How can I determine how much my claim is worth if I’m not satisfied with the amount they’re offering me?

Asked on July 15, 2015 under Accident Law, Georgia

Answers:

SJZ, Member, New York Bar / FreeAdvice Contributing Attorney

Answered 5 years ago | Contributor

If your car is damaged, it's worth the reasonable cost to repair, plus out of pocket costs, like renting a car while yours is in the shop.

If your car is totaled, it's worth the then-current fair market or "blue book" value of the car.

If you were injured, it's worth the sum of your out of pocket medical costs, lost wages (if any), reduced future earning potential, and an additional amount, more or less (as a *rough* rule of thumb figure) equal to the medical costs for pain and suffering if you suffered significant and long lasting disability, disfigurement, impairment of life functions or enjoyment, etc.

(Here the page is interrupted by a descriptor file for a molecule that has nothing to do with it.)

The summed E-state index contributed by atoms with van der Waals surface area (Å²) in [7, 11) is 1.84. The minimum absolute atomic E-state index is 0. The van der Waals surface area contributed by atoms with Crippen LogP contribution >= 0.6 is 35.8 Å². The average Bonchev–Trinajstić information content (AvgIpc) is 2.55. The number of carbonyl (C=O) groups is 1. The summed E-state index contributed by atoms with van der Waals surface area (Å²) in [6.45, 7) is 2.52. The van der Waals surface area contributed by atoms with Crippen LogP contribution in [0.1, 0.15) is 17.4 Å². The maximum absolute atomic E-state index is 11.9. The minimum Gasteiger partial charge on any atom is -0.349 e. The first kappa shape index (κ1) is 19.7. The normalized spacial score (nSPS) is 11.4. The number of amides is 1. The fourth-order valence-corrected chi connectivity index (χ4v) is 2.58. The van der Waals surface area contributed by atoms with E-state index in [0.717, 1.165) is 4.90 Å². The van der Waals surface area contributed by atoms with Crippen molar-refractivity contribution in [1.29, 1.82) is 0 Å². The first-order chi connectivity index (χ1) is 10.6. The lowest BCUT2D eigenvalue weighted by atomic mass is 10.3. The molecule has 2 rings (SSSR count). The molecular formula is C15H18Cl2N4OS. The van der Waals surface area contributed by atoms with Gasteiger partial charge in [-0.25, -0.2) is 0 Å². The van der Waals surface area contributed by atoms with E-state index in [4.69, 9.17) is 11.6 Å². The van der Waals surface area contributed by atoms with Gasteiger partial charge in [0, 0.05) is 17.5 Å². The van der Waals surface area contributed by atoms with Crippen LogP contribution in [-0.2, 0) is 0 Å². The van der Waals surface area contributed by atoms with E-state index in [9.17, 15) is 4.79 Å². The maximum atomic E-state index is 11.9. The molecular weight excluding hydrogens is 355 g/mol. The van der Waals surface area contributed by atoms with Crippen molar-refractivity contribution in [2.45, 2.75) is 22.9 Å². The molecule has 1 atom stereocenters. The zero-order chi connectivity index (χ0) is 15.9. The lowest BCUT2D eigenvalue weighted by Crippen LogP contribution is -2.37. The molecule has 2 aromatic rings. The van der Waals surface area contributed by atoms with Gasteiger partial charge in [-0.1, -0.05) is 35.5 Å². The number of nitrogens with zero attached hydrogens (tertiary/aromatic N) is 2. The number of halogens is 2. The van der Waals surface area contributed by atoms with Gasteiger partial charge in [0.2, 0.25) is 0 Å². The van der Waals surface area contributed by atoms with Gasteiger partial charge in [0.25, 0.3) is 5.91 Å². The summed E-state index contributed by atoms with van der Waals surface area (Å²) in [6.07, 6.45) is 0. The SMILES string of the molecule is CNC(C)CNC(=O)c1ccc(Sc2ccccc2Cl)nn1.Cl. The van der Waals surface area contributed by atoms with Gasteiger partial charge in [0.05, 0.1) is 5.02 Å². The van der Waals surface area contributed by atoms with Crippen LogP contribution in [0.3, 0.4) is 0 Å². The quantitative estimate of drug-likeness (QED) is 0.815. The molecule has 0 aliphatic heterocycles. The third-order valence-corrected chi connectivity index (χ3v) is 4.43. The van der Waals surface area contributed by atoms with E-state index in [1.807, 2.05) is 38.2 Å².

That's what you'd get if you went to court and won. If you went to court, though, you'd have lawyer and court costs, possibly expert witness fees, and it'd take months or years to get the money. Therefore, as a settlement to avoid a lawsuit, you generally accept 1/3 to 2/3  of the sum of the above (remember: you're saving alot of money on lawyers, etc.). If the offer is in that range, it's "fair"--then it's just a matter of whether you are content and, of course, trying to get as much within that range as you can.


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